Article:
The Jordan Times – Jordan on Monday announced it has filed a complaint against Israel’s opening of Ramon Airport just across the border with International Civil Aviation Organisation (ICAO).
In a statement, Civil Aviation Regulatory Commission (CARC) Chief Commissioner Captain Haitham Misto said that Jordan’s rejection is based on “the fact that the airport violates the international standards related to respecting other countries’ airspaces and territorial sovereignty”, the Jordan News Agency, Petra, reported.
The commission requested that ICAO take all measures to ensure that Israel complies with international aviation rules in a way that guarantees the operation of the airport would not compromise Jordan’s interests.
Misto said Israel must abide by the 1944 Chicago Convention on International Civil Aviation signed by 192 countries, including Jordan and Israel.
The CARC has also contacted its Israeli peer and requested the operation of the airport be delayed until solving all hanging issues under the umbrella of the ICAO, the chief commissioner noted.
Misto stressed that the government has the right to defend and protect the Kingdom’s interests, and is following up on the issue with the ICAO to reach a solution in line with international laws and standards.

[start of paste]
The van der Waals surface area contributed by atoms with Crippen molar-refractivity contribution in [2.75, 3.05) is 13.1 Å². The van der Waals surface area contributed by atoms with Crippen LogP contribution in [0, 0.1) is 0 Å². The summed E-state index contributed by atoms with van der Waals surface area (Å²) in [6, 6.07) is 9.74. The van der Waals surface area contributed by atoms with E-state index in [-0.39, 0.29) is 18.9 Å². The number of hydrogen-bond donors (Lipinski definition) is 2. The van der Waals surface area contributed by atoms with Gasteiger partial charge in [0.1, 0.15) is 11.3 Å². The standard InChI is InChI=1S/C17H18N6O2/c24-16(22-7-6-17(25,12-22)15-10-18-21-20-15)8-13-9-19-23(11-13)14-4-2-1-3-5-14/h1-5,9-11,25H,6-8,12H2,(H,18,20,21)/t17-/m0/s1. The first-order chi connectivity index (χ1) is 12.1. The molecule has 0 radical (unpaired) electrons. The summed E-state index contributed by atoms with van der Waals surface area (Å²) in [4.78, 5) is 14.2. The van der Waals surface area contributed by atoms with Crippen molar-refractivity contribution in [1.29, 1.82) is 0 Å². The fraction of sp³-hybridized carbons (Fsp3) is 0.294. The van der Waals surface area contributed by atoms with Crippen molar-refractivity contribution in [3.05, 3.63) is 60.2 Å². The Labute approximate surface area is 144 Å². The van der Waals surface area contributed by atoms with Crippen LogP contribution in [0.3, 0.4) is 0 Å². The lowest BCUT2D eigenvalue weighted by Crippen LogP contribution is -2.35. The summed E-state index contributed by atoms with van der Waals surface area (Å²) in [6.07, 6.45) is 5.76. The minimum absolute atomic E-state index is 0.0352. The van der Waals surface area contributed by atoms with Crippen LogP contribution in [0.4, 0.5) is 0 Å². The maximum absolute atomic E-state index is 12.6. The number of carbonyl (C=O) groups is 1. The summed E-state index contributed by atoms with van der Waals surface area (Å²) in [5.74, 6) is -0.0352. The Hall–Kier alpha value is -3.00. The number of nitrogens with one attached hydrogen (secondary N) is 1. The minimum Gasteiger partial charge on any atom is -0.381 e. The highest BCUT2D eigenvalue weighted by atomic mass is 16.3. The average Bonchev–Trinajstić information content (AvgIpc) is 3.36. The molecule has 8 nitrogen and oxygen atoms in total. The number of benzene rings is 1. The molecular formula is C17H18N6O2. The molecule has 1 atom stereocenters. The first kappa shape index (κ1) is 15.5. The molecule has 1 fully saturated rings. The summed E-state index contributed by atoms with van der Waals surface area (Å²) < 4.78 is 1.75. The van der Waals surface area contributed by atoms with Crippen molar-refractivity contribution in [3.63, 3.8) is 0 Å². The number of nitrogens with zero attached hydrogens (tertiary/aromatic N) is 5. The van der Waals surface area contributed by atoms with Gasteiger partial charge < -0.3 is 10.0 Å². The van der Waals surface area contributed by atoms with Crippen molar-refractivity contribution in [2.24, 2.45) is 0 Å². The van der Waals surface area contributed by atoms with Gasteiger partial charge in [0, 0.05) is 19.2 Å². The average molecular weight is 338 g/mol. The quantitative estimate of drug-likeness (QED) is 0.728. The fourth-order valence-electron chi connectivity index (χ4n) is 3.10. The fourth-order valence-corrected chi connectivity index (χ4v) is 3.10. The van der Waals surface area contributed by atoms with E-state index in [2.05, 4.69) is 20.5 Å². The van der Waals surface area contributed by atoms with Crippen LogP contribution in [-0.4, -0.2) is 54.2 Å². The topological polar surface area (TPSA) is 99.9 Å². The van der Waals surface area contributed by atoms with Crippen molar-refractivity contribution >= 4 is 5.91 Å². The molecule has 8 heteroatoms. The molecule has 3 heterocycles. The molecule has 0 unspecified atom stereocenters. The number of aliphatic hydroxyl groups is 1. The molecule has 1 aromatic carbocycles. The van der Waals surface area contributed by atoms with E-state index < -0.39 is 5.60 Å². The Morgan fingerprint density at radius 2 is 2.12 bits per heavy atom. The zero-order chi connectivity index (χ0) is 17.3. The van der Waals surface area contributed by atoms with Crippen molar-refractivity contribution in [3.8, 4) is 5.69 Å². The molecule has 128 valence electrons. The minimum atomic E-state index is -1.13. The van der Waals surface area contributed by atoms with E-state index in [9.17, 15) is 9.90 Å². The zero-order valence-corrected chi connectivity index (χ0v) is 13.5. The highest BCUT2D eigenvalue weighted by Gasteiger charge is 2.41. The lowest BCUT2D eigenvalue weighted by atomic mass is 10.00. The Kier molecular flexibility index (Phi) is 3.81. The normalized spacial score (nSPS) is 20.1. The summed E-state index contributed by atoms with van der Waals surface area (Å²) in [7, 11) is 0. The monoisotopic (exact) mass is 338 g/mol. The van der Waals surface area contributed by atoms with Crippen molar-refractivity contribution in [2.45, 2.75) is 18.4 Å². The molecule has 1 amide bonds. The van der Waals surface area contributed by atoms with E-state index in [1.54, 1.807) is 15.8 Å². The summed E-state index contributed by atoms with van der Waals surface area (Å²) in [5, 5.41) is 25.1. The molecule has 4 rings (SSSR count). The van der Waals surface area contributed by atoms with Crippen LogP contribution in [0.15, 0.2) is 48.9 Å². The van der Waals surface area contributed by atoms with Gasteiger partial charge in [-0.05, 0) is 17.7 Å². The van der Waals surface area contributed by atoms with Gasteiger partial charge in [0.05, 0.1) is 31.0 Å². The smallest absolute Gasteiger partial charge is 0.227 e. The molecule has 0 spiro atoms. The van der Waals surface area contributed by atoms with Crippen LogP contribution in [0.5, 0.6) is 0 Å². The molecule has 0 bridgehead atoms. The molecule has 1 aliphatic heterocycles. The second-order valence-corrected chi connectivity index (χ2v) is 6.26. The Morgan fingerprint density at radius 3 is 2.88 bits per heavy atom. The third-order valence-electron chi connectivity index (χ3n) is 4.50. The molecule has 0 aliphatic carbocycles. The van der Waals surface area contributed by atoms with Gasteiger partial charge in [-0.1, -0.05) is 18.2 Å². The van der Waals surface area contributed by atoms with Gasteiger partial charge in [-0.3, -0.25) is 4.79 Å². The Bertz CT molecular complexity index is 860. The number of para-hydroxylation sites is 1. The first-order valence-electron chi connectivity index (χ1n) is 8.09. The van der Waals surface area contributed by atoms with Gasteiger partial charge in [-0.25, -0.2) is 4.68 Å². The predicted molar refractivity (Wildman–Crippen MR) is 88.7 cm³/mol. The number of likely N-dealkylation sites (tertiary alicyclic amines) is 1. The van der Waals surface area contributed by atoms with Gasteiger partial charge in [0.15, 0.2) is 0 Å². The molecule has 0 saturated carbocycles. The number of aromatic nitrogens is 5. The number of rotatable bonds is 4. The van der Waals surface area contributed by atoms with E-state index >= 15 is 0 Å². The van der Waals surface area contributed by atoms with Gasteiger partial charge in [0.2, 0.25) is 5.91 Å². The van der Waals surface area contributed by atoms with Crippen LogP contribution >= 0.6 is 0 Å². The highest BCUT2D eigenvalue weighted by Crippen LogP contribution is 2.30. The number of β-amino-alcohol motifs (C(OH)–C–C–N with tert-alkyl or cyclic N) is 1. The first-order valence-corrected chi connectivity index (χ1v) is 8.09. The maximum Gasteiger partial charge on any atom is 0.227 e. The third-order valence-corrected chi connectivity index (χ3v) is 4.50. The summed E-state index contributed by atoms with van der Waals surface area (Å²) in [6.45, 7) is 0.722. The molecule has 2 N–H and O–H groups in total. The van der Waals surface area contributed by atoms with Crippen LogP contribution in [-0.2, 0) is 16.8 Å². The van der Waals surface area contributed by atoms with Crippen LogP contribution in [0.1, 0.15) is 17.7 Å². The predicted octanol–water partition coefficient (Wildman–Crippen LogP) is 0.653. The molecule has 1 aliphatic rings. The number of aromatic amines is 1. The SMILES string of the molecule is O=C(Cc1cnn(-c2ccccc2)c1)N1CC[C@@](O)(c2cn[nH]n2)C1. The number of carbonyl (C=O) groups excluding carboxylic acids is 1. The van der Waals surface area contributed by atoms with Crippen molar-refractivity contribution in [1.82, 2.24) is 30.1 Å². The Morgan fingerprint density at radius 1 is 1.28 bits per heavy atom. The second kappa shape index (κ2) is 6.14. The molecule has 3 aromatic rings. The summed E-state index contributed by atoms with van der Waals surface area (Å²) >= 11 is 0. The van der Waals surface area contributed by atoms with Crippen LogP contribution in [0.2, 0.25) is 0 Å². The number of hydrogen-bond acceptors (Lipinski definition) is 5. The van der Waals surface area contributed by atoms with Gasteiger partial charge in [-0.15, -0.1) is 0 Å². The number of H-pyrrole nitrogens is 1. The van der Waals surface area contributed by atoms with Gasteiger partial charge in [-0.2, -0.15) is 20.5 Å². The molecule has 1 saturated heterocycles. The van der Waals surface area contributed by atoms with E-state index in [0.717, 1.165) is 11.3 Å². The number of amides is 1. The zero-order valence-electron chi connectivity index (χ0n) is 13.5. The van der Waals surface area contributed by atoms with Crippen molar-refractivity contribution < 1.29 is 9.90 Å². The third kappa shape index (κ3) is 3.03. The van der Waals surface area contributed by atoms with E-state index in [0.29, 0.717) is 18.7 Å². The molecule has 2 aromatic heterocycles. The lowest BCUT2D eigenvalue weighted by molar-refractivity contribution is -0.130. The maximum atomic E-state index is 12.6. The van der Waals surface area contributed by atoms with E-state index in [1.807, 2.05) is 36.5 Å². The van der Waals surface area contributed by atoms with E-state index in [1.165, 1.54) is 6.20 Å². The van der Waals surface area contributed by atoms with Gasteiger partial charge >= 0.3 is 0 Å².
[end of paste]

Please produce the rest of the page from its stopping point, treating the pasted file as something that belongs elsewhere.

Also on Monday, the Lower House’s Public Services and Transportation Committee issued a statement calling on the international community to oblige Israel to abide by international law and stressing that the Israeli airport violates the peace treaty signed between Jordan and Israel.
The treaty stipulates that such a move must be coordinated with Jordan ahead of time, according to the statement.
Earlier on Monday, Israel inaugurated its new international airport in its desert south, meant to boost tourism to the nearby Red Sea and serve as an emergency alternative to Tel Aviv’s Ben-Gurion Airport, according to Israeli media.
Ramon is about 18km from the Israeli Red Sea resort of Eilat and the adjacent Jordanian port of Aqaba.
It will currently handle only domestic flights, but in the future, the airport plans to receive international flights, according to reports.